I’m excited to share with you this very heartfelt interview with singer-songwriter, Namvula.
I’ve known Namvula for over 10 years now and it’s been very inspiring to witness how she has embarked on a whole new career, with so much passion and dedication. In this interview she shares what inspired this courageous journey. It definitely encourages me to be less fearful in living my life more fully by pursuing more of the things that my heart and soul desire.
Namvula signs off her emails with a Rumi quote which always makes me pause and truly absorb it – it sort of sums up the ethos of this blog: “let the beauty we love be what we do. There are hundreds of ways to kneel and kiss the ground.”
What’s your passion?
Living a life filled with creativity and well-being. And living it passionately! There are so many things that I love spending my time and energy on: my music, other people’s music, photography, love, food (eating more than cooking though!), expanding my mind… It is to infuse my life with all of these elements and feel the breadth and depth of aliveness.
What inspired you to become a musician?
Ultimately, a desire to live my life fully. To not ever reach a stage, or an age, where I looked back and regretted not doing something my heart was calling me to do. I’ve played instruments since I was a child, written songs since I was a young teenager, but it took me years of circumnavigating around music before I could see that it was such an essential, elemental part of who I was that I needed to have the courage to make it my profession.
Also my love of telling stories, of examining, feeling, rewriting and reinterpreting life in the medium of song. And the fact that music just feels so damn good!
What has been your greatest obstacle/challenge?
Getting over my own lack of self-confidence. Definitely my greatest obstacle – in most things – has been myself. Learning to overcome that voice that tells me “I can’t possibly do this…I can’t possibly be good enough”. Learning to trust in myself and my soul’s passions, to believe in the fruits of hard work, and to surrender enough to take those leaps of faith needed so often when it comes to creative ventures.
How have you dealt with/overcome it?
Sometimes just doing something – without too much thought – has been the best way for me! Following the line of light, without too many questions around why I am being pulled in a certain direction. Not letting my head get in the way. And understanding – really understanding – that there are support systems all around, people who root for me, who believe in me enough to invest their time and creative energy in helping me grow and push through to the next level.
What has your greatest achievement been?
Now that’s a tough one. I’m not sure I can single out one greatest achievement. Rather, I think my journey has been one filled with many points I can look back on and be proud of, both personally and professionally. So the list may end up being long and boring (not to me, but to you all!). But one of them: loving myself.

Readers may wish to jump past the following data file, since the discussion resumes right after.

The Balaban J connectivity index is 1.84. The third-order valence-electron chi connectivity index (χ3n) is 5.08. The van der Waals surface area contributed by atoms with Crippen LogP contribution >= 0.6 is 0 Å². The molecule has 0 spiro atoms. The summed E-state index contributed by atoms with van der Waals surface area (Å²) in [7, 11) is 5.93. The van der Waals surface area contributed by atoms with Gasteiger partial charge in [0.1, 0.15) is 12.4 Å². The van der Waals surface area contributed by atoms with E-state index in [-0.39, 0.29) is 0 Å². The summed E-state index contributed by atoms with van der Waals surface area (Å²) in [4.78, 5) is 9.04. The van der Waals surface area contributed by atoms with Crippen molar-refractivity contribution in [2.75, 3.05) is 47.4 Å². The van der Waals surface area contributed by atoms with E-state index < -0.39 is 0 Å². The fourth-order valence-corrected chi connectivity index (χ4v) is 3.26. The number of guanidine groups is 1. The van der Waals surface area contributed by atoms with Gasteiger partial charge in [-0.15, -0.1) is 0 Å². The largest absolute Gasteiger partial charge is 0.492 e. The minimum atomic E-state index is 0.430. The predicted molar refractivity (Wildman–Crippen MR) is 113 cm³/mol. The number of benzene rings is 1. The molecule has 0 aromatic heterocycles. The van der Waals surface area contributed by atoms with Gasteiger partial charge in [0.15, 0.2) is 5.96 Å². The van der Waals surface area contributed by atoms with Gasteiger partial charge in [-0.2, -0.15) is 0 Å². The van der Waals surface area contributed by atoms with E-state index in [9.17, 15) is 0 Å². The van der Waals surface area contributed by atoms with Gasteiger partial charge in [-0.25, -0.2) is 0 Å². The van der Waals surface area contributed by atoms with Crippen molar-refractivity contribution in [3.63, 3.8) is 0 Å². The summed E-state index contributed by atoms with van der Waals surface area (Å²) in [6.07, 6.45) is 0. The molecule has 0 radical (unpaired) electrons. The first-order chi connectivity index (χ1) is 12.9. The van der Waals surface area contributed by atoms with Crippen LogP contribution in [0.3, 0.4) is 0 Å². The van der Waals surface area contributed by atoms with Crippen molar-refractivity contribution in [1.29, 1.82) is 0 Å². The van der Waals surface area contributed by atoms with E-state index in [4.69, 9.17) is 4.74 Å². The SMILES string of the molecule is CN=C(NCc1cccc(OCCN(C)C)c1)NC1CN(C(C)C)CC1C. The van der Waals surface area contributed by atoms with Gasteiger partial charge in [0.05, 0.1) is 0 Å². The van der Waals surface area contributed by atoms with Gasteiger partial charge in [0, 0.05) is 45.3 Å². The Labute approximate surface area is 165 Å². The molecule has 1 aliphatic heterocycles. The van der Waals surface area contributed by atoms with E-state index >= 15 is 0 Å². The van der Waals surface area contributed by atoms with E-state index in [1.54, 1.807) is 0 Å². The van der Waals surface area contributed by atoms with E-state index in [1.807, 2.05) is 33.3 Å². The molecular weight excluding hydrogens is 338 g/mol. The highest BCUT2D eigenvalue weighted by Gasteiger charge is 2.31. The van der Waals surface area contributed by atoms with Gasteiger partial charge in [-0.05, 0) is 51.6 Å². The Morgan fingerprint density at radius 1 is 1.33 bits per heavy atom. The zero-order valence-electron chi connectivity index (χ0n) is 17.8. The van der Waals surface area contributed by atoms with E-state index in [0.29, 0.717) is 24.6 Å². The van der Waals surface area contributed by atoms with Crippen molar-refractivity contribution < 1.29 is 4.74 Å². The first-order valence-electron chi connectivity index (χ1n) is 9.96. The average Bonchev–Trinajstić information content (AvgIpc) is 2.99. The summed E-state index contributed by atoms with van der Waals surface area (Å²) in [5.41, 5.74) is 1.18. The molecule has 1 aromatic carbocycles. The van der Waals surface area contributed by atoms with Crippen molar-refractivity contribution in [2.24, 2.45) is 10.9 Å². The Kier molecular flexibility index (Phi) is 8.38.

Where will you be in 10 years?
Physically, I have no idea…somewhere where there is more sun than there are grey skies, that’s for sure. Somewhere that inspires me through its art, its pushing of creative boundaries. Somewhere where community matters, and where people have time for people. Professionally, in a space where I am still excited by my art, still wanting to share it with the world, and where I have grown my career to a point where I have enough logistical and financial support to be able to give my creativity the space and freedom it craves.
How does Africa inspire you?
It’s stories. It’s beautiful, chaotic, pulsating, vibrant, paradoxical, life-loving, maddening self. Which is life, really.
I’ve found it to be a bed of creative inspiration for me – so musically rich, so many (too many) sonic textures to delve into, an unending mine of rhythmic and melodic inspiration. I write very visually, so have drawn a lot from experiences I’ve had, stories I’ve witnessed, lives I’ve read about, countrysides that I have passed through or lived in, that have stuck on my skin and stayed with me.
Anything else you’d like to share?
For years I’ve talked about, ruminated on, began digging into, and swilled the idea around my brain about writing a children’s book based on traditional Zambian folk tales, that incorporates songs and beautiful, vibrant illustrations. My generation (myself included) have not invested enough time and effort into preserving, celebrating and sharing the wealth of our cultural heritage with the world in a meaningful way – although this is shifting fast, which is wonderful. So this project is on my “right at the top of my wish / to-do list” list. Perhaps having my first child will finally be the push that I need?
Anything we should look out for in the coming weeks/months/year?
I’m in the throes of completing my second album. In this body of work, I’ve been exploring some of the nuance of what it is to be female; over time and place, I have met or read about girls and women whose stories I found to be particularly inspiring and moving, and I’ve used these as the bedrock for this project. Look out for it’s release later this year! We’re recording the album live over 4 days next month, with the full six-piece band and some special guests.
In the immediate present, being an independent artist with no label backing, I’m running a crowdfunding campaign to support the costs of making this record – all those nuts and bolts that have to be in place in order to get music out into the world – so do head over to the page and check it out!
Photos by (from top): Ottavia Castellini, Ottavia Castellini, Steve Sweet, Susan Wanjelani